No separate award of aggravated damages

Proposal 11–4 The new Act should provide that the court may not award a separate sum as aggravated damages.

11.21 Given that the court is able to take into account any aggravating factors in the assessment of general damages, the ALRC proposes that the new Act should specifically provide that the court is not to make a separate award for aggravated damages.

11.22 At common law, aggravated damages are compensatory in nature as a form of general damages.[18] Aggravated damages comprise an additional sum to take account of the special humiliation suffered by the plaintiff due to the nature of the defendant’s conduct in the commission of a wrong.[19] When considering such awards, courts have been astute to prevent the risk of damages overlapping in two ways. First, there is a potential for overlap between an ordinary award of general damages for injury to the plaintiff’s feelings and an award of aggravated damages. Sackville AJA has noted that:

In New South Wales v Riley, Hodgson JA (with whom Sheller JA and Nicholas J agreed) pointed out that in certain circumstances “ordinary compensatory damages” can be awarded for injury to feelings, falling short of a recognised psychiatric injury. Such damages can be awarded in actions for assault. His Honour also pointed out that, if, in addition to ordinary damages for injury to feelings, aggravated damages are to be awarded, it is important to avoid double counting. [20]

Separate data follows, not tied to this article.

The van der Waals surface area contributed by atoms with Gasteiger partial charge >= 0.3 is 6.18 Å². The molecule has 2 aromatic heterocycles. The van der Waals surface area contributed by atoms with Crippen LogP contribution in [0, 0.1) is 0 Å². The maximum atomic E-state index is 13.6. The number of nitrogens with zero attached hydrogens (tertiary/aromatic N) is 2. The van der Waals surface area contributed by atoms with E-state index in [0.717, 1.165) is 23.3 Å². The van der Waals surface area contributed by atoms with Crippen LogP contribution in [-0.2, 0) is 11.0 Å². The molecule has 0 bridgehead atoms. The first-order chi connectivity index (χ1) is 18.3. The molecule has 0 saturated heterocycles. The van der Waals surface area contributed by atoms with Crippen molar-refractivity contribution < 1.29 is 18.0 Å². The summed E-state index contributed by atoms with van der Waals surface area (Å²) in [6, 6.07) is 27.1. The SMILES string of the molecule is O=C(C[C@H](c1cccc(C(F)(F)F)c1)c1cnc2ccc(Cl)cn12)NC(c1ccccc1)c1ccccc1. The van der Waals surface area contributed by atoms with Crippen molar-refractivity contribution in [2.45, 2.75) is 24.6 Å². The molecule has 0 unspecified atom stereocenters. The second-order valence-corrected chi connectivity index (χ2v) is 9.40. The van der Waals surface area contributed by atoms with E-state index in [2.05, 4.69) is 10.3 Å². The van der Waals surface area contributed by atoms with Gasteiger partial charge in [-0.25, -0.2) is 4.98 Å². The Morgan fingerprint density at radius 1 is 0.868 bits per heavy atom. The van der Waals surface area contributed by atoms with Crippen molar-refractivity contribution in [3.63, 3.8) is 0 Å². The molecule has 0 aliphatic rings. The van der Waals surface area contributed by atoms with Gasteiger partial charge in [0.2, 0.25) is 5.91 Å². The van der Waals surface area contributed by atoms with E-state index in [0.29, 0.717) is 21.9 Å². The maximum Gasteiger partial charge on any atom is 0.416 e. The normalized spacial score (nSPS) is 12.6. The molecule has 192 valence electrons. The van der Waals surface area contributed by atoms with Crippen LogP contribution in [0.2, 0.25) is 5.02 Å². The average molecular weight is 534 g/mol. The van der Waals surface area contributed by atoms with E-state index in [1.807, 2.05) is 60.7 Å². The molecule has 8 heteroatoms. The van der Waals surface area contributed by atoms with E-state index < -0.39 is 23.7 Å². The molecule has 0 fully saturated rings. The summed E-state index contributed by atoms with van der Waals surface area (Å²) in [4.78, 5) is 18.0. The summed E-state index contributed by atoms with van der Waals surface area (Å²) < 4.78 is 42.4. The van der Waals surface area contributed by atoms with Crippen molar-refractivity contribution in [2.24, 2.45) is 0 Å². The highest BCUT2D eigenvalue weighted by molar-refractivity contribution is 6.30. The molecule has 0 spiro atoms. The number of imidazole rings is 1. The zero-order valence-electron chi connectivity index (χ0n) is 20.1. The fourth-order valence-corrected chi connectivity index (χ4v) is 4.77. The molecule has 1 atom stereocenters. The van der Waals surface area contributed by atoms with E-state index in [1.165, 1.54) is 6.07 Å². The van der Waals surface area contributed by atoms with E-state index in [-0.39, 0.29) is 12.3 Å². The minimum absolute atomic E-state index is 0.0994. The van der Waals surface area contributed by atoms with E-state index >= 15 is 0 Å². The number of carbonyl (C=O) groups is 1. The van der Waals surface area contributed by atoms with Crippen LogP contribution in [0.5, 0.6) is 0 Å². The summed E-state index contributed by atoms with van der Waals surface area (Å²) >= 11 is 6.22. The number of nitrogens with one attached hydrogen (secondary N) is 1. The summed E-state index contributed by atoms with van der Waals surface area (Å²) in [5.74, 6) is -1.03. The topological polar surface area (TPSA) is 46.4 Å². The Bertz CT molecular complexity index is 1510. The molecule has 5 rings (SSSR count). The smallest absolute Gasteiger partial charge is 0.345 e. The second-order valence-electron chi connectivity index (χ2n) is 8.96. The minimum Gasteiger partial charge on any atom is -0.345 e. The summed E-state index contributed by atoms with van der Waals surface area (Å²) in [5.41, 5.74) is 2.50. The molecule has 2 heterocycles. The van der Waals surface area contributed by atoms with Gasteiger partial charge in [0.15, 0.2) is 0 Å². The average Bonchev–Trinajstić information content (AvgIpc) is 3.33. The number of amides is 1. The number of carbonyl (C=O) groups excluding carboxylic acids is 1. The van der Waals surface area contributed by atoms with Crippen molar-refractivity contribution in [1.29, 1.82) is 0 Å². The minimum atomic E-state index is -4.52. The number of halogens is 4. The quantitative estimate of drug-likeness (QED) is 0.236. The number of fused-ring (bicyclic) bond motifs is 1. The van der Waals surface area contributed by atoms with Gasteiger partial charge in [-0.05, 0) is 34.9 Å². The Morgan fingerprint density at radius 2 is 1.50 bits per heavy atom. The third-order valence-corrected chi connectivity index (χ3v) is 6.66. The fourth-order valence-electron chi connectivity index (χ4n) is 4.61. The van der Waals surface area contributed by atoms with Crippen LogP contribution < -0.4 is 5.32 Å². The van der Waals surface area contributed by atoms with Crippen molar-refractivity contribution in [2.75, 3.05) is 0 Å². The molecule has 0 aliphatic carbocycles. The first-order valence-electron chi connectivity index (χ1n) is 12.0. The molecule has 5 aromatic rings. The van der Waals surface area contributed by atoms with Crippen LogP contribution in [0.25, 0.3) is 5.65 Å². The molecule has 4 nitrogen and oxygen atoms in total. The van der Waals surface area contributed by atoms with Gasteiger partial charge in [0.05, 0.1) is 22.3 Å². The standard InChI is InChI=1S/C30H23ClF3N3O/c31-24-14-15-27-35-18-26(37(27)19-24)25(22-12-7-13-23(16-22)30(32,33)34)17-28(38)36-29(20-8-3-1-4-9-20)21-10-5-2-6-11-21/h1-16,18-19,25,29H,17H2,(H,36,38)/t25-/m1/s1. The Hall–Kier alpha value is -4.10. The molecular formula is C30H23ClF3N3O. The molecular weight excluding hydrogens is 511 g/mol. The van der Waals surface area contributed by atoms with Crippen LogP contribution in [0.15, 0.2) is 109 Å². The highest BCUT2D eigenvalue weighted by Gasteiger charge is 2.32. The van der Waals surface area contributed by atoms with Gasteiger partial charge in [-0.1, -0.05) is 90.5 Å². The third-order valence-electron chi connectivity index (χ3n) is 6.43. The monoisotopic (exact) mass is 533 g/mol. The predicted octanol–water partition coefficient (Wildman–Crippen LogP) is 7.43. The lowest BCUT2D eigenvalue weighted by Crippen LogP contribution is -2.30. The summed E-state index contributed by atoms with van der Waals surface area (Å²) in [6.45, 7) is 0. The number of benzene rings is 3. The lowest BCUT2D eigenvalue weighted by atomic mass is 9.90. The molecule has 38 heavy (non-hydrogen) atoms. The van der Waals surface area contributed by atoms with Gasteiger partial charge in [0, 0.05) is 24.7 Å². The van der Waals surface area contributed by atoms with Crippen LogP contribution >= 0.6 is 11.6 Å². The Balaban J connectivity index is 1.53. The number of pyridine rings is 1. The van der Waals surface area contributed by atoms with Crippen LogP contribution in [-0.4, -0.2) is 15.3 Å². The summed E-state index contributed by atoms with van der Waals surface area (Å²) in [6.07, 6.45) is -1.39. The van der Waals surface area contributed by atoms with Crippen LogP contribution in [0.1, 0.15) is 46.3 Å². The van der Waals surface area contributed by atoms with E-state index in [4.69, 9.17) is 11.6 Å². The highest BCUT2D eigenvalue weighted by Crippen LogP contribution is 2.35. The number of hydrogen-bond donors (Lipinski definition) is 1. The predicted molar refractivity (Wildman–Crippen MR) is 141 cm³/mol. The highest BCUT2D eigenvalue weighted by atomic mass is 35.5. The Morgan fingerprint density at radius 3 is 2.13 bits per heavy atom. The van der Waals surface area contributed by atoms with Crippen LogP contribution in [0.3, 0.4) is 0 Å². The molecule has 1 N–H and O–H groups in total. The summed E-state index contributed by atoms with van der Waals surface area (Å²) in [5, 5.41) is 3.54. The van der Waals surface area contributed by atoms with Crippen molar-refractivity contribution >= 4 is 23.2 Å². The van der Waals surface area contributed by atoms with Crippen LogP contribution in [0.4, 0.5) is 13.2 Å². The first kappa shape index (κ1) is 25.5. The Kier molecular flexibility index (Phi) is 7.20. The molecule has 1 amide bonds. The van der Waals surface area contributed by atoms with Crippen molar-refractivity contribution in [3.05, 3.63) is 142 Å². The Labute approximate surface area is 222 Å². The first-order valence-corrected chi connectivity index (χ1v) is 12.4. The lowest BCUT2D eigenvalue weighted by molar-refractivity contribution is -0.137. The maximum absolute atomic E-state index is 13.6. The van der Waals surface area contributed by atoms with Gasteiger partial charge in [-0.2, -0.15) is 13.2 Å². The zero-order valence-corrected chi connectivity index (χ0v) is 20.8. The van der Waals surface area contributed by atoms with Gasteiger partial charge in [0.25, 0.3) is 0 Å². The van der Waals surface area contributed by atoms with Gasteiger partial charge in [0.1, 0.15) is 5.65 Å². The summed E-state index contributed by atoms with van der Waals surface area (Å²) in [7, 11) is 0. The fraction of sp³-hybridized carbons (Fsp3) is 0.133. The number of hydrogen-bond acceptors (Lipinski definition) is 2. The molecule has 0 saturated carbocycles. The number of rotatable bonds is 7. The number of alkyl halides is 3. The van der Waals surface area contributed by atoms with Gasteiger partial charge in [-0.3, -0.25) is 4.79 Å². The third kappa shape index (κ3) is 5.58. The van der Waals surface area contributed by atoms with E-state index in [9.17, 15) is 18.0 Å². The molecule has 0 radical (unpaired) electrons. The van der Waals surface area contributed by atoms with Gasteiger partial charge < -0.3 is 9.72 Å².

11.23 Secondly, there is a risk of overlap between the award for aggravated damages and that for exemplary damages, considered below, which are intended to punish or deter the defendant because of the nature of his or her conduct. As Spigelman CJ noted in NSW v Ibbett[21] in a passage approved by the High Court on appeal, ‘in the case of aggravated damages the assessment is made from the point of view of the plaintiff and in the case of exemplary damages the focus is on the conduct of the defendant’.[22] Nevertheless, both awards have some reference to the nature of the defendant’s conduct. As Taylor J said in Uren v John Fairfax & Sons Pty Ltd, ‘in many cases, the same set of circumstances might well justify either an award of exemplary or aggravated damages’.[23] This proposal will avoid the risk of both types of overlaps.

11.24 The ALRC’s proposal is consistent with the approach of the NSWLRC on this issue. The NSWLRC explained that aggravating circumstances would already form some part of an assessment for general damages, stating that:

To the extent to which the conduct of the defendant has increased the damage to the plaintiff, the plaintiff’s loss is simply the greater—a fact that will, obviously, be reflected in the size of the award.[24]